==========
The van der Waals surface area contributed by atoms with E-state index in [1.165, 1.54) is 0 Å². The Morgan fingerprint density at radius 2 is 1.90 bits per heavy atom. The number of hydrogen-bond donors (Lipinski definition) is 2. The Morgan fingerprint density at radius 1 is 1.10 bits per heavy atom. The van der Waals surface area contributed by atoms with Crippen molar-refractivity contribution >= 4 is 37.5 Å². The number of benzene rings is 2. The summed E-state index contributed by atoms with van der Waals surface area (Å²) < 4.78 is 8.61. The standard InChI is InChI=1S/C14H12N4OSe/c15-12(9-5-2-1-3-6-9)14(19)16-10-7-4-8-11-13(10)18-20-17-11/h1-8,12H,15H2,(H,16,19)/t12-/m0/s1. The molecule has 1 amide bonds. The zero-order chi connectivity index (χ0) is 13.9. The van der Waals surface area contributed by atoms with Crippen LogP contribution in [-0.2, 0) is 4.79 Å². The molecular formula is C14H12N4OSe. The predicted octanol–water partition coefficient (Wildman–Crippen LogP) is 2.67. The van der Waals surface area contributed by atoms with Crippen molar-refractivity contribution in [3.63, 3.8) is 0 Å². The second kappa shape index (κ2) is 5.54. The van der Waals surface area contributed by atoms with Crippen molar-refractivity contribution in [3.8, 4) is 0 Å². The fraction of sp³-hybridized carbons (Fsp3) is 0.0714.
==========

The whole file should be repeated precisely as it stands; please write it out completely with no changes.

The van der Waals surface area contributed by atoms with E-state index in [1.165, 1.54) is 0 Å². The Morgan fingerprint density at radius 2 is 1.90 bits per heavy atom. The number of hydrogen-bond donors (Lipinski definition) is 2. The Morgan fingerprint density at radius 1 is 1.10 bits per heavy atom. The van der Waals surface area contributed by atoms with Crippen molar-refractivity contribution >= 4 is 37.5 Å². The number of benzene rings is 2. The summed E-state index contributed by atoms with van der Waals surface area (Å²) < 4.78 is 8.61. The standard InChI is InChI=1S/C14H12N4OSe/c15-12(9-5-2-1-3-6-9)14(19)16-10-7-4-8-11-13(10)18-20-17-11/h1-8,12H,15H2,(H,16,19)/t12-/m0/s1. The molecule has 1 amide bonds. The zero-order chi connectivity index (χ0) is 13.9. The van der Waals surface area contributed by atoms with Crippen LogP contribution in [-0.2, 0) is 4.79 Å². The molecular formula is C14H12N4OSe. The predicted octanol–water partition coefficient (Wildman–Crippen LogP) is 2.67. The van der Waals surface area contributed by atoms with Crippen molar-refractivity contribution in [3.63, 3.8) is 0 Å². The second kappa shape index (κ2) is 5.54. The van der Waals surface area contributed by atoms with Crippen molar-refractivity contribution in [3.8, 4) is 0 Å². The fraction of sp³-hybridized carbons (Fsp3) is 0.0714.